BEIJING, Sept. 21 (Xinhua) -- The G20 Hangzhou summit saw a series of agreements reached that would facilitate sustainable and inclusive economic growth. However, words are easy, like the wind; concrete action is needed to deliver on the commitments.
Leaders at the summit, which concluded Sept. 5, adopted a communique on development direction; targets and measures for cooperation; and 28 outcome documents on various issues.
Among the documents, a plan on the implementation of the 2030 Agenda for Sustainable Development was ratified. The agenda, facilitated by the United Nations last year, outlined 17 sustainable development goals (SDGs) for green growth and poverty eradication.
Actions speak louder than words.
At the Hangzhou summit, China and the United States, the world's two largest economies, took the lead and formally signed the Paris climate change agreement.
On Monday, local time, Chinese Premier Li Keqiang presided over a round-table meeting on SDGs at the UN Headquarters in New York and released China's detailed measures for implementing the 2030 Agenda.
Li said China will continue to promote South-South cooperation, increase investment and share Chinese experiences. He also promised China's annual total donation to UN agencies on development in 2020 will be 100 million U.S. dollars more than it donated in 2015.
"China is an eminent player in global development; in particular China is a leader in the implementation of the Agenda, emphasizing country-led strategies that are supported by multi stake-holder partnerships," said Jim Yong Kim, president of the World Bank.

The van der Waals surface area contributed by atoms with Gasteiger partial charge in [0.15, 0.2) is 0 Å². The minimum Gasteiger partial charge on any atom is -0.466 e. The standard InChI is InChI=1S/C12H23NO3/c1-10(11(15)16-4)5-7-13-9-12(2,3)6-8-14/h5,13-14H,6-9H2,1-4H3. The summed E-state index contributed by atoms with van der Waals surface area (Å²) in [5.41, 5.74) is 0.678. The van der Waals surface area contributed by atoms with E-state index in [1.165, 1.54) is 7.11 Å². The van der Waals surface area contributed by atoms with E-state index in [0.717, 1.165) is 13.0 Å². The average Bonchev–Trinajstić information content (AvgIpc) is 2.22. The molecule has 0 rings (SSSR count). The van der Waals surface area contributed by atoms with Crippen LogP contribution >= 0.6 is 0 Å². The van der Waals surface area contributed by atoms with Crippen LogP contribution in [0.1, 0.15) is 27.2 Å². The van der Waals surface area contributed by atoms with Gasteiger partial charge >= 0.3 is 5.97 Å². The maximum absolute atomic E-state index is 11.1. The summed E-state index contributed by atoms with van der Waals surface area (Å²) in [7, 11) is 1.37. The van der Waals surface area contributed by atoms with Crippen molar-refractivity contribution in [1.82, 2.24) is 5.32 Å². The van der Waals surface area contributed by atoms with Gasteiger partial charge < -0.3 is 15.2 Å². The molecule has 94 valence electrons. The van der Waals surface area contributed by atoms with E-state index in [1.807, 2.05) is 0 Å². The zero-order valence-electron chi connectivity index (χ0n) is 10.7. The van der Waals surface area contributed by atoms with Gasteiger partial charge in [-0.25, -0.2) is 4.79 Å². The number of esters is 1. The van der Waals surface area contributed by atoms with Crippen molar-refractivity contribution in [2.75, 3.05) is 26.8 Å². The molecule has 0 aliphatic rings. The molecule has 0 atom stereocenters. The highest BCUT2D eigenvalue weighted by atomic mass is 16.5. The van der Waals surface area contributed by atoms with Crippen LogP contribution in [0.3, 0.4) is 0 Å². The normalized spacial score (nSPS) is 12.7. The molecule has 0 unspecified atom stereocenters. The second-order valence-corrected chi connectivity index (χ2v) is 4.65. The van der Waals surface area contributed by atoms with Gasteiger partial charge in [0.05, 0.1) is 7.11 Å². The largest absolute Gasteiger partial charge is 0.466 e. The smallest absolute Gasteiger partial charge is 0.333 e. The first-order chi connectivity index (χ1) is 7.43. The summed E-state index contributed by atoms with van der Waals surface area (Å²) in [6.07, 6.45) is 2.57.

To revitalize the growth engines, leaders at the Hangzhou summit also agreed to formulate a strategy for global trade growth and draft the guiding principles for global investment policy-making, rejecting trade protectionism.
"The direction and course has been set, everything now hinges on how determined countries are to push the policies through," said Liu Zhiqin, an financial analyst from Renmin University of China.
Liu said that protectionism will remain a major block as G20 guideline clauses are non-binding, and some countries may prioritize their own short-term interests over that of the wider international economy.
Earlier last month, China and the United States held their 28th round of bilateral investment treaty talks in Beijing, with the goal of establishing a non-discriminatory, transparent and open investment environment.
The Chinese government recently announced plans to set up seven new free trade zones. In addition, the top legislature has revised four laws to ease restrictions on overseas investment.
As leaders of various countries agreed on innovative and inclusive growth, more concrete measures should be taken to strengthen technological cooperation and help the less developed countries.
In the face of a weak global economic recovery, all countries need to unite with trust and sincerity and take concerted actions to turn growth prospects into reality.